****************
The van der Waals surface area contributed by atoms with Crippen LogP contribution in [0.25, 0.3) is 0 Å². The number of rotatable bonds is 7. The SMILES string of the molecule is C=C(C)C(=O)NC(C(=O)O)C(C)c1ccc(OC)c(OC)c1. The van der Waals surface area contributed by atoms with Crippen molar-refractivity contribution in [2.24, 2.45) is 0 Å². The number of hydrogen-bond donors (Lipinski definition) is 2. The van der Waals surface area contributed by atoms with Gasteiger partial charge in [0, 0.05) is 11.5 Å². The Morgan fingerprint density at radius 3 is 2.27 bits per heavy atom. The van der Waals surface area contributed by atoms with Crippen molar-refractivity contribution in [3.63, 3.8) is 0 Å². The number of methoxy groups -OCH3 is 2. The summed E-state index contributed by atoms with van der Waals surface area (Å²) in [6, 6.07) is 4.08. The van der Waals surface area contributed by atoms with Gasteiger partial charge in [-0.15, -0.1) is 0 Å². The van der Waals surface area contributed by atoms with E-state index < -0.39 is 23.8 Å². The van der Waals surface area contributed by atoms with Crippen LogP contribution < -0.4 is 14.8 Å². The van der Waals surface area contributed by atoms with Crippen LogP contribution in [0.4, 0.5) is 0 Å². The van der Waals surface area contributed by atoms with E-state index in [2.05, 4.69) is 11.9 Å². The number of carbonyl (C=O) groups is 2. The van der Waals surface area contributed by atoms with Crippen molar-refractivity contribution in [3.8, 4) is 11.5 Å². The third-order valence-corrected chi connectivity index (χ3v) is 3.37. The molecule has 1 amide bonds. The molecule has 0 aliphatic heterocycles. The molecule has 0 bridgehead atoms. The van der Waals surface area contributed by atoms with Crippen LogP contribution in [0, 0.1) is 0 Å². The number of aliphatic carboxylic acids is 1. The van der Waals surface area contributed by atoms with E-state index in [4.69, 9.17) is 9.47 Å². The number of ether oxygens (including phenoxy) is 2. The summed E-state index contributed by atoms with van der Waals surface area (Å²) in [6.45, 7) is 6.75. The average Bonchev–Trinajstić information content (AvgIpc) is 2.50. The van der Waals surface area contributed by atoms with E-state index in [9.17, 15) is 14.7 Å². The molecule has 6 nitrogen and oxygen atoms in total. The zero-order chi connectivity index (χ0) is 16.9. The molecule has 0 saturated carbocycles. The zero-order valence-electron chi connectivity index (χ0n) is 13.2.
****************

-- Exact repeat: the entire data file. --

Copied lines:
The van der Waals surface area contributed by atoms with Crippen LogP contribution in [0.25, 0.3) is 0 Å². The number of rotatable bonds is 7. The SMILES string of the molecule is C=C(C)C(=O)NC(C(=O)O)C(C)c1ccc(OC)c(OC)c1. The van der Waals surface area contributed by atoms with Crippen molar-refractivity contribution in [2.24, 2.45) is 0 Å². The number of hydrogen-bond donors (Lipinski definition) is 2. The van der Waals surface area contributed by atoms with Gasteiger partial charge in [0, 0.05) is 11.5 Å². The Morgan fingerprint density at radius 3 is 2.27 bits per heavy atom. The van der Waals surface area contributed by atoms with Crippen molar-refractivity contribution in [3.63, 3.8) is 0 Å². The number of methoxy groups -OCH3 is 2. The summed E-state index contributed by atoms with van der Waals surface area (Å²) in [6, 6.07) is 4.08. The van der Waals surface area contributed by atoms with Gasteiger partial charge in [-0.15, -0.1) is 0 Å². The van der Waals surface area contributed by atoms with E-state index < -0.39 is 23.8 Å². The van der Waals surface area contributed by atoms with Crippen LogP contribution < -0.4 is 14.8 Å². The van der Waals surface area contributed by atoms with Crippen LogP contribution in [0.4, 0.5) is 0 Å². The van der Waals surface area contributed by atoms with E-state index in [2.05, 4.69) is 11.9 Å². The number of carbonyl (C=O) groups is 2. The van der Waals surface area contributed by atoms with Crippen molar-refractivity contribution in [3.8, 4) is 11.5 Å². The third-order valence-corrected chi connectivity index (χ3v) is 3.37. The molecule has 1 amide bonds. The molecule has 0 aliphatic heterocycles. The molecule has 0 bridgehead atoms. The van der Waals surface area contributed by atoms with Crippen LogP contribution in [0, 0.1) is 0 Å². The number of aliphatic carboxylic acids is 1. The van der Waals surface area contributed by atoms with E-state index in [4.69, 9.17) is 9.47 Å². The number of ether oxygens (including phenoxy) is 2. The summed E-state index contributed by atoms with van der Waals surface area (Å²) in [6.45, 7) is 6.75. The average Bonchev–Trinajstić information content (AvgIpc) is 2.50. The van der Waals surface area contributed by atoms with E-state index in [9.17, 15) is 14.7 Å². The molecule has 6 nitrogen and oxygen atoms in total. The zero-order chi connectivity index (χ0) is 16.9. The molecule has 0 saturated carbocycles. The zero-order valence-electron chi connectivity index (χ0n) is 13.2.